Singapore must strive to stay relevant to the region and the rest of the world if it is to keep benefiting from Asia's growth and dynamism, President Tony Tan Keng Yam said yesterday.
Dr Tan told the annual DBS Asian Insights conference that while the advanced economies of the United States, Europe and Japan continue to be Singapore's important trading and economic partners, Asia's economies will be increasingly important to Singapore.
"Asia's growth will continue to create significant opportunities for corporates, institutions and individuals," he said.
While Asia's prospects are bright, the growth is not without challenges, he noted. Income inequality and issues related to sustainable growth and development have to be addressed in tandem with economic growth so that a broader base of people in the region can see improvements in their lives.
Dr Tan's keynote speech rounded up an opening plenary discussion on how Singapore can future-proof its relevance for the next 50 years.
At the discussion, three speakers addressed issues such as how the economy should adapt and the raising of productivity.
"I think the bigger danger for Singapore, economically and globally, is whether we'll lose our relevance, whether we'll become a second-tier city-state as opposed to first-tier," said Mr Ho Kwon Ping, SR Nathan Fellow for the Study of Singapore. To maintain its relevance, Singapore needs to deepen its strengths in areas it is already proficient in, using a mix of "very careful strategic planning and a clear recognition of global market forces", he added.
"What's important is Singapore cannot keep still. We have to be very agile," said Dr Beh Swan Gin, chairman of the Economic Development Board of Singapore.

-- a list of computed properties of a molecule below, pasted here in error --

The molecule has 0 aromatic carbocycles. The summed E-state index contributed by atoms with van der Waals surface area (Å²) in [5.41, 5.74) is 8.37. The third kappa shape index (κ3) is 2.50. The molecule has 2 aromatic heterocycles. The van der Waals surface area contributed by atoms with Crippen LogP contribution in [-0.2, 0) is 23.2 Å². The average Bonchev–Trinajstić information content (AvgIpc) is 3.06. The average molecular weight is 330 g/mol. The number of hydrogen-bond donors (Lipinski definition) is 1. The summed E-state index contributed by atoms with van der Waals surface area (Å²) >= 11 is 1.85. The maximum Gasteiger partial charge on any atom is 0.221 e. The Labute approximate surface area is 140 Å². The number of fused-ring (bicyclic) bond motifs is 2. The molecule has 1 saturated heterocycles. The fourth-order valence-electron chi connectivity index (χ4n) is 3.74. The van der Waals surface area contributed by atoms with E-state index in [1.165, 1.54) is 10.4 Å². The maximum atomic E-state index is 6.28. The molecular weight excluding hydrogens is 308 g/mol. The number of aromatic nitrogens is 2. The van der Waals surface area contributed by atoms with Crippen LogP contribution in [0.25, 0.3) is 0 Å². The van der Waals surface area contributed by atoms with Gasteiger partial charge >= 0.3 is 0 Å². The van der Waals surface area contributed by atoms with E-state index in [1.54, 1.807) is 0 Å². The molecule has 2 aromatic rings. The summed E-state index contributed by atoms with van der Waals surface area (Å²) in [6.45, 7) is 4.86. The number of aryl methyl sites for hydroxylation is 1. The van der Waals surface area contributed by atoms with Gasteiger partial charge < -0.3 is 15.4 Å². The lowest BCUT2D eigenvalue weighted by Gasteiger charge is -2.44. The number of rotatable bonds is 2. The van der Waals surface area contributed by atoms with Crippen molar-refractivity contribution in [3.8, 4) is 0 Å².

Mr Ngiam Tong Dow, adjunct professor at the National University of Singapore's Lee Kuan Yew School of Public Policy, said it was the responsibility of the upper management to improve waning productivity.
The day-long conference concluded with a dialogue with former Indonesian President Susilo Bambang Yudhoyono hosted by DBS chief executive Piyush Gupta.
Dr Yudhoyono said Asian economies had emerged as engines of global growth and remained particularly resilient through the global financial crisis in 2009. But he pointed to the geopolitical challenges posed by the rising tensions from territorial disputes in the South China and East China seas as factors that could disrupt the progress of Asia's increasingly interconnected economies.
"Despite the economic linkages among countries, this region is still fragile and vulnerable to facing conflict." To ensure that Asia remains on the path of stability and growth, he said, countries in the region should further strengthen their economic co-operation and integration.
He also acknowledged that the challenges facing Indonesia's economy were complex. Since taking office in October, President Joko Widodo has come under fire for failing to revive the economy, which is growing at its slowest pace in six years. "We know that in order to attract investments to Indonesia, we have to improve our investment climate, improve ease of doing business, and build more infrastructure, but this will take time," he said.
This article was first published on July 11, 2015.
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